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1982 CX500TC, 1969 Royal Enfield Series II Interceptor 750, 1988 Honda NT650 Hawk GT
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Discussion Starter · #1 ·
I'm starting to recondition the rear of the bike now and since I'm always trying to modernize stuff without loosing the originality of it I was wondering if any of you have tried putting needle roller bearings in the rear suspension linkage and how did that work out?
Are the bolts hardened and can they be used on a roller bearing or am I better off just fabricating the bushings again and making everything new?
Also wondering if any modifications should be made to make the rear linkage stronger or if it can be lightened up?
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CX500EC Eurosport 1982
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On the linkage itself, the pro-link, the only useful mod that I have come across is to insert some grease nipples (x3). Also people have experimented with different types of material to make the bushes, including alloys, hardened steel and even some dense nylon stuff. If I remember correctly the steel ones seemed to be preferred due to being made of the strongest most durable material. I have not done any of these mods myself; my bushes were ok as they were and I have resolved to disassemble and grease up my prolink as part of an annual (ish) service schedule anyway.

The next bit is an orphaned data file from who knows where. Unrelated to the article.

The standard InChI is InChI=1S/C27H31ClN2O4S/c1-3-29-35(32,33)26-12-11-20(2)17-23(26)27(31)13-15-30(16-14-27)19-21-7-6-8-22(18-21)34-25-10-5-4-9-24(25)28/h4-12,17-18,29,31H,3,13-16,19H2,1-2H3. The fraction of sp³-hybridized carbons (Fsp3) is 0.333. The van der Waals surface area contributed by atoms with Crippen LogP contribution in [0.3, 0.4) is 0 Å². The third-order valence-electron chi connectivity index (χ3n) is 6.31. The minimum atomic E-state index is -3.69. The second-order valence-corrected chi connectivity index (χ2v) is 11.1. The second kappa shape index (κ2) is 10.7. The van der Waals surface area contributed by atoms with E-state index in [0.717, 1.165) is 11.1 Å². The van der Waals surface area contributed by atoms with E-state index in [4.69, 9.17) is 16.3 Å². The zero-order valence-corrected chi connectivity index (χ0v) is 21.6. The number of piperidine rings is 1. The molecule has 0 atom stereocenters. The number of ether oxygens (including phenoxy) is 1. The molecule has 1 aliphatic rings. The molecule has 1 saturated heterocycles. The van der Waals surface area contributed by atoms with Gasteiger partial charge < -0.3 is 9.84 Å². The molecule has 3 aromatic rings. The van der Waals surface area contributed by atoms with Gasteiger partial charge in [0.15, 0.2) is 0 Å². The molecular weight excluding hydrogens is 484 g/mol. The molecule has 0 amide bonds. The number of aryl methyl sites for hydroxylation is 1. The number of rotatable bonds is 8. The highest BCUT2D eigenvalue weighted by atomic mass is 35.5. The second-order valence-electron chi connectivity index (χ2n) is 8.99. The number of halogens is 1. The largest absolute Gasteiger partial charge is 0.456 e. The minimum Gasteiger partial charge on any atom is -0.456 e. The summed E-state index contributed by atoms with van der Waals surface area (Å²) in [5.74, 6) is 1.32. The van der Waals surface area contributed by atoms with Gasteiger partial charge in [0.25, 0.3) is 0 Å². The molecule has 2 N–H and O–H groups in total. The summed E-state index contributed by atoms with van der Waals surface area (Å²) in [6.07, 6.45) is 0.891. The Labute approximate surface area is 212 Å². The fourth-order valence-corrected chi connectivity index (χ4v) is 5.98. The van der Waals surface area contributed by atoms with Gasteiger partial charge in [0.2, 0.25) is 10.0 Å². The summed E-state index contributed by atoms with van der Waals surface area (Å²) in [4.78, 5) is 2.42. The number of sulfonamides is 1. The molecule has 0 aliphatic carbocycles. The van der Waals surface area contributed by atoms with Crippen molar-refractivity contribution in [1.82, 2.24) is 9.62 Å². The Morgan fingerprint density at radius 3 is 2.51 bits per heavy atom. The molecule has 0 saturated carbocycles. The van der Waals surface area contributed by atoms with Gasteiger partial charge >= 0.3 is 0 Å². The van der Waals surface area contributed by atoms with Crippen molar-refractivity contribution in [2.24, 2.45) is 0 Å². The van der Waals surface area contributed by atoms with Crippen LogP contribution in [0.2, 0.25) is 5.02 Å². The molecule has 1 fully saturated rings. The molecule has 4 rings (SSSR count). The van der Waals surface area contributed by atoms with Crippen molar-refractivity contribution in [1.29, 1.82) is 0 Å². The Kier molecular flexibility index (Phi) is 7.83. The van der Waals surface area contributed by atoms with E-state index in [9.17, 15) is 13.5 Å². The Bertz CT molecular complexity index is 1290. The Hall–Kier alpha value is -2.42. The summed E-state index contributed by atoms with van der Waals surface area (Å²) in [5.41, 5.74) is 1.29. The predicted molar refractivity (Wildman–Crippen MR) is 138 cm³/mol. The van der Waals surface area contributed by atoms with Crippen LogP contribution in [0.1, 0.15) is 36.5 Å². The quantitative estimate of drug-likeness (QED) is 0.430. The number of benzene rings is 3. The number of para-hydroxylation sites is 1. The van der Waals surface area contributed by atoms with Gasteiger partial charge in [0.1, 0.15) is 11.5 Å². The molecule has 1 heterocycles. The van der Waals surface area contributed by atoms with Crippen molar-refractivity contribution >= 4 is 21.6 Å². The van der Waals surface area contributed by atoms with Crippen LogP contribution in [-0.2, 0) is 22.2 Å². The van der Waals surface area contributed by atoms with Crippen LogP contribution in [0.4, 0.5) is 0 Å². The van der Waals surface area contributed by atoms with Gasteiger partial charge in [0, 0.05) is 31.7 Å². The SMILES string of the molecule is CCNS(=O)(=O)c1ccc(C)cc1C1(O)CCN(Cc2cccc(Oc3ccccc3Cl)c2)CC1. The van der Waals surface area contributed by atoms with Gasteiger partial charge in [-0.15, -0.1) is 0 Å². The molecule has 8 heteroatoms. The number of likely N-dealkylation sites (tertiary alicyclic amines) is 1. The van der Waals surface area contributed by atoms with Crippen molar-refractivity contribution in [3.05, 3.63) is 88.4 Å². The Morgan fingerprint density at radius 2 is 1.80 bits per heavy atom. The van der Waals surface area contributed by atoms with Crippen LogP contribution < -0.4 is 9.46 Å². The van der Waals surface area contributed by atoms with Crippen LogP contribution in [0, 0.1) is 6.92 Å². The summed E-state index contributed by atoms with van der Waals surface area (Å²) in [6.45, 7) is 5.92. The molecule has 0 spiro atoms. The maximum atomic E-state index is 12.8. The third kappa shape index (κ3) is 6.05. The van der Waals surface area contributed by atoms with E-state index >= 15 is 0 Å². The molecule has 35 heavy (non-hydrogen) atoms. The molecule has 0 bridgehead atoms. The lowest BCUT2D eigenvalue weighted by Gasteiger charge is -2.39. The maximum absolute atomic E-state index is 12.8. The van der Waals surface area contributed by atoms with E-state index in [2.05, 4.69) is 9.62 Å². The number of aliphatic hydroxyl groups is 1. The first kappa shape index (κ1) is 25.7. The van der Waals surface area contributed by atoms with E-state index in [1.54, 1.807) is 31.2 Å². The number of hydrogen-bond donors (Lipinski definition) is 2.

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'84 CX650E that is evolving into a GL500
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BTW: The bolts don't start out hardened but if the assembly isn't taken apart, cleaned and re-lubed periodically and the collars start to turn with the bearings the bolts can become work hardened and if they then get rusted to the collars removing them can become very difficult because the still soft end twists off and the hard part just dulls the drill bits.

I found out the hard way that the usual installation of zerk fittings does little good. After just a couple of years mine got to the point where I had to cut the link out with a grinder to get it apart even though I had squirted grease in several times.
To really do what is needed the bearings and collars need to be cross drilled so that the grease can get through the whole assembly, including between the collars and the bolts. Since I did that every time I have the wheel out to replace the tire I crawl under, loosen the bolts, pump grease in until it comes out at the ends of the bolts and do everything back up and it is still good 10 years and something like 33,000 Km later.
 

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1982 CX500TC, 1969 Royal Enfield Series II Interceptor 750, 1988 Honda NT650 Hawk GT
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105 Posts
Discussion Starter · #5 ·
Right on!
I will consider all this.
 
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